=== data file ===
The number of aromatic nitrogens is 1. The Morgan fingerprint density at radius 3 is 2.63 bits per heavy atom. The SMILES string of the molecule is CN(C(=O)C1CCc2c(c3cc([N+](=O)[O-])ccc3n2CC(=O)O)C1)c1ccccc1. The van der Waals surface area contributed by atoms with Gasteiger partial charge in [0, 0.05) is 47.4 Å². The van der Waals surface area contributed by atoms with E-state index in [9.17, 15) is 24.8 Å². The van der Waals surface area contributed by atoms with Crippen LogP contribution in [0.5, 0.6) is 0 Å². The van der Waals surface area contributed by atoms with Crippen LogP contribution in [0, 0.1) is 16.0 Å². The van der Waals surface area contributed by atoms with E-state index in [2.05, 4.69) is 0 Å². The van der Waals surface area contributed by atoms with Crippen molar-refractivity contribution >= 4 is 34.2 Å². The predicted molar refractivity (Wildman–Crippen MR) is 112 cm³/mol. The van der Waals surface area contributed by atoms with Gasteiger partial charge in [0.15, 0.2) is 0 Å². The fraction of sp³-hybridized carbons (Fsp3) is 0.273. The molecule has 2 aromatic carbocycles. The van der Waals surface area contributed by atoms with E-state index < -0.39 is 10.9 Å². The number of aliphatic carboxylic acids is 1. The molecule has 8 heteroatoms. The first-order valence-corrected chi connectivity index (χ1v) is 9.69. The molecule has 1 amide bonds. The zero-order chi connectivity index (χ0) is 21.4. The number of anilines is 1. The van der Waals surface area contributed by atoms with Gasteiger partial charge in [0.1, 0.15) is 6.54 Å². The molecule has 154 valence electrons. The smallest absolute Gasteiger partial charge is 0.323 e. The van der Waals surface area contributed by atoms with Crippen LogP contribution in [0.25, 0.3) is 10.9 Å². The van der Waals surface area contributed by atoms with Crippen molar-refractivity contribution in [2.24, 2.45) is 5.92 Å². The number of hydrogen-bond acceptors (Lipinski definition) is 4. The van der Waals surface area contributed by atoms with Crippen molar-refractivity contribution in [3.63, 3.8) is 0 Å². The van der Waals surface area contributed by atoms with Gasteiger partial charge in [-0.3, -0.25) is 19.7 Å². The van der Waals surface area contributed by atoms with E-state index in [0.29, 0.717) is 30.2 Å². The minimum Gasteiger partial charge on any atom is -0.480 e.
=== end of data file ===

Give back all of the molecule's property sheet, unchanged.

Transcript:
The number of aromatic nitrogens is 1. The Morgan fingerprint density at radius 3 is 2.63 bits per heavy atom. The SMILES string of the molecule is CN(C(=O)C1CCc2c(c3cc([N+](=O)[O-])ccc3n2CC(=O)O)C1)c1ccccc1. The van der Waals surface area contributed by atoms with Gasteiger partial charge in [0, 0.05) is 47.4 Å². The van der Waals surface area contributed by atoms with E-state index in [9.17, 15) is 24.8 Å². The van der Waals surface area contributed by atoms with Crippen LogP contribution in [0.5, 0.6) is 0 Å². The van der Waals surface area contributed by atoms with Crippen LogP contribution in [0, 0.1) is 16.0 Å². The van der Waals surface area contributed by atoms with E-state index in [2.05, 4.69) is 0 Å². The van der Waals surface area contributed by atoms with Crippen molar-refractivity contribution >= 4 is 34.2 Å². The predicted molar refractivity (Wildman–Crippen MR) is 112 cm³/mol. The van der Waals surface area contributed by atoms with Gasteiger partial charge in [0.15, 0.2) is 0 Å². The fraction of sp³-hybridized carbons (Fsp3) is 0.273. The molecule has 2 aromatic carbocycles. The van der Waals surface area contributed by atoms with E-state index < -0.39 is 10.9 Å². The number of aliphatic carboxylic acids is 1. The molecule has 8 heteroatoms. The first-order valence-corrected chi connectivity index (χ1v) is 9.69. The molecule has 1 amide bonds. The zero-order chi connectivity index (χ0) is 21.4. The number of anilines is 1. The van der Waals surface area contributed by atoms with Gasteiger partial charge in [0.1, 0.15) is 6.54 Å². The molecule has 154 valence electrons. The smallest absolute Gasteiger partial charge is 0.323 e. The van der Waals surface area contributed by atoms with Crippen LogP contribution in [0.25, 0.3) is 10.9 Å². The van der Waals surface area contributed by atoms with Crippen molar-refractivity contribution in [2.24, 2.45) is 5.92 Å². The number of hydrogen-bond acceptors (Lipinski definition) is 4. The van der Waals surface area contributed by atoms with Crippen molar-refractivity contribution in [3.63, 3.8) is 0 Å². The van der Waals surface area contributed by atoms with Gasteiger partial charge in [-0.3, -0.25) is 19.7 Å². The van der Waals surface area contributed by atoms with E-state index in [0.29, 0.717) is 30.2 Å². The minimum Gasteiger partial charge on any atom is -0.480 e.